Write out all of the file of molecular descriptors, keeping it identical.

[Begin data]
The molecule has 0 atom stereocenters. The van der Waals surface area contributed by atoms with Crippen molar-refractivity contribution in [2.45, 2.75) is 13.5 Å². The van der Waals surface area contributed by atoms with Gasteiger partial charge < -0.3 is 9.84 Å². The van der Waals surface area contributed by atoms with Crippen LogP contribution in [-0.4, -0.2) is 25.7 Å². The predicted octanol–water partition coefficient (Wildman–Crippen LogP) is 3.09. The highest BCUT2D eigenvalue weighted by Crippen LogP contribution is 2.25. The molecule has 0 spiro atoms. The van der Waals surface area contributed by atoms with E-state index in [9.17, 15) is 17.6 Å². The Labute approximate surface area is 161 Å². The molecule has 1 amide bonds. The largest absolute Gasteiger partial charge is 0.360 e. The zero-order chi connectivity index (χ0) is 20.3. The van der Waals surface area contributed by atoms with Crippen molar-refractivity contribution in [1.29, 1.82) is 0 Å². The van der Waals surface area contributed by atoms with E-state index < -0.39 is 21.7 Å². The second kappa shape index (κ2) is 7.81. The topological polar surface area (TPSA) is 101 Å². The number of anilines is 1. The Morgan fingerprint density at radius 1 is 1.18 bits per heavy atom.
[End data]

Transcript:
The molecule has 0 atom stereocenters. The van der Waals surface area contributed by atoms with Crippen molar-refractivity contribution in [2.45, 2.75) is 13.5 Å². The van der Waals surface area contributed by atoms with Gasteiger partial charge < -0.3 is 9.84 Å². The van der Waals surface area contributed by atoms with Crippen LogP contribution in [-0.4, -0.2) is 25.7 Å². The predicted octanol–water partition coefficient (Wildman–Crippen LogP) is 3.09. The highest BCUT2D eigenvalue weighted by Crippen LogP contribution is 2.25. The molecule has 0 spiro atoms. The van der Waals surface area contributed by atoms with E-state index in [9.17, 15) is 17.6 Å². The Labute approximate surface area is 161 Å². The molecule has 1 amide bonds. The largest absolute Gasteiger partial charge is 0.360 e. The zero-order chi connectivity index (χ0) is 20.3. The van der Waals surface area contributed by atoms with Crippen molar-refractivity contribution in [1.29, 1.82) is 0 Å². The van der Waals surface area contributed by atoms with E-state index < -0.39 is 21.7 Å². The second kappa shape index (κ2) is 7.81. The topological polar surface area (TPSA) is 101 Å². The number of anilines is 1. The Morgan fingerprint density at radius 1 is 1.18 bits per heavy atom.